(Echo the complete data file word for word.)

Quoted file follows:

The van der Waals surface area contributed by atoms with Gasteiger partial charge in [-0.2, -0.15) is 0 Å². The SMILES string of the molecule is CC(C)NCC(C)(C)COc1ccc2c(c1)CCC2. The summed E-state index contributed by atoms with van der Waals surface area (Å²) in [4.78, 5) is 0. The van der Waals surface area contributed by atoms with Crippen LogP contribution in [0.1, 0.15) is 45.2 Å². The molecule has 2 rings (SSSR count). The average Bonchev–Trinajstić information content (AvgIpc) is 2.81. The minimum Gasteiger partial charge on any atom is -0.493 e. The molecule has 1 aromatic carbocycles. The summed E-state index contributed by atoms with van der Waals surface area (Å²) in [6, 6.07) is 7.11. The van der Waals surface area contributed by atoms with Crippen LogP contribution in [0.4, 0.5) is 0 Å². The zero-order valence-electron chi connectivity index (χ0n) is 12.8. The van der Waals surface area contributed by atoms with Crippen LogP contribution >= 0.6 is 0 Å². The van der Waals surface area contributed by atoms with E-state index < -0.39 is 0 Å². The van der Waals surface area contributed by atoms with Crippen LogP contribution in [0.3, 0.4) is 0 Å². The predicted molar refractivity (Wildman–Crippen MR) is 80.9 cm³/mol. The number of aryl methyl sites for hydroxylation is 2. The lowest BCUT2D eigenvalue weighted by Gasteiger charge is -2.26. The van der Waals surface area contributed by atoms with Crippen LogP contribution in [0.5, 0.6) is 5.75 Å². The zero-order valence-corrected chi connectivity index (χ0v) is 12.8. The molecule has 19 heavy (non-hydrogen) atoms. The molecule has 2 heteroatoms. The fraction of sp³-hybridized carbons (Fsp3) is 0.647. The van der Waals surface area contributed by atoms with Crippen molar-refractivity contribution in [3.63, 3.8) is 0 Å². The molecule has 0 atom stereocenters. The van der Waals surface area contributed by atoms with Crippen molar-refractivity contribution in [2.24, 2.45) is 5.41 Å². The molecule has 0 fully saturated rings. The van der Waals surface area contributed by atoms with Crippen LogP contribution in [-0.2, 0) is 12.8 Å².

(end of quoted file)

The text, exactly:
The van der Waals surface area contributed by atoms with Gasteiger partial charge in [-0.2, -0.15) is 0 Å². The SMILES string of the molecule is CC(C)NCC(C)(C)COc1ccc2c(c1)CCC2. The summed E-state index contributed by atoms with van der Waals surface area (Å²) in [4.78, 5) is 0. The van der Waals surface area contributed by atoms with Crippen LogP contribution in [0.1, 0.15) is 45.2 Å². The molecule has 2 rings (SSSR count). The average Bonchev–Trinajstić information content (AvgIpc) is 2.81. The minimum Gasteiger partial charge on any atom is -0.493 e. The molecule has 1 aromatic carbocycles. The summed E-state index contributed by atoms with van der Waals surface area (Å²) in [6, 6.07) is 7.11. The van der Waals surface area contributed by atoms with Crippen LogP contribution in [0.4, 0.5) is 0 Å². The zero-order valence-electron chi connectivity index (χ0n) is 12.8. The van der Waals surface area contributed by atoms with Crippen LogP contribution >= 0.6 is 0 Å². The van der Waals surface area contributed by atoms with E-state index < -0.39 is 0 Å². The van der Waals surface area contributed by atoms with Crippen LogP contribution in [0.3, 0.4) is 0 Å². The predicted molar refractivity (Wildman–Crippen MR) is 80.9 cm³/mol. The number of aryl methyl sites for hydroxylation is 2. The lowest BCUT2D eigenvalue weighted by Gasteiger charge is -2.26. The van der Waals surface area contributed by atoms with Crippen LogP contribution in [0.5, 0.6) is 5.75 Å². The zero-order valence-corrected chi connectivity index (χ0v) is 12.8. The molecule has 19 heavy (non-hydrogen) atoms. The molecule has 2 heteroatoms. The fraction of sp³-hybridized carbons (Fsp3) is 0.647. The van der Waals surface area contributed by atoms with Crippen molar-refractivity contribution in [3.63, 3.8) is 0 Å². The molecule has 0 atom stereocenters. The van der Waals surface area contributed by atoms with Crippen molar-refractivity contribution in [2.24, 2.45) is 5.41 Å². The molecule has 0 fully saturated rings. The van der Waals surface area contributed by atoms with Crippen LogP contribution in [-0.2, 0) is 12.8 Å².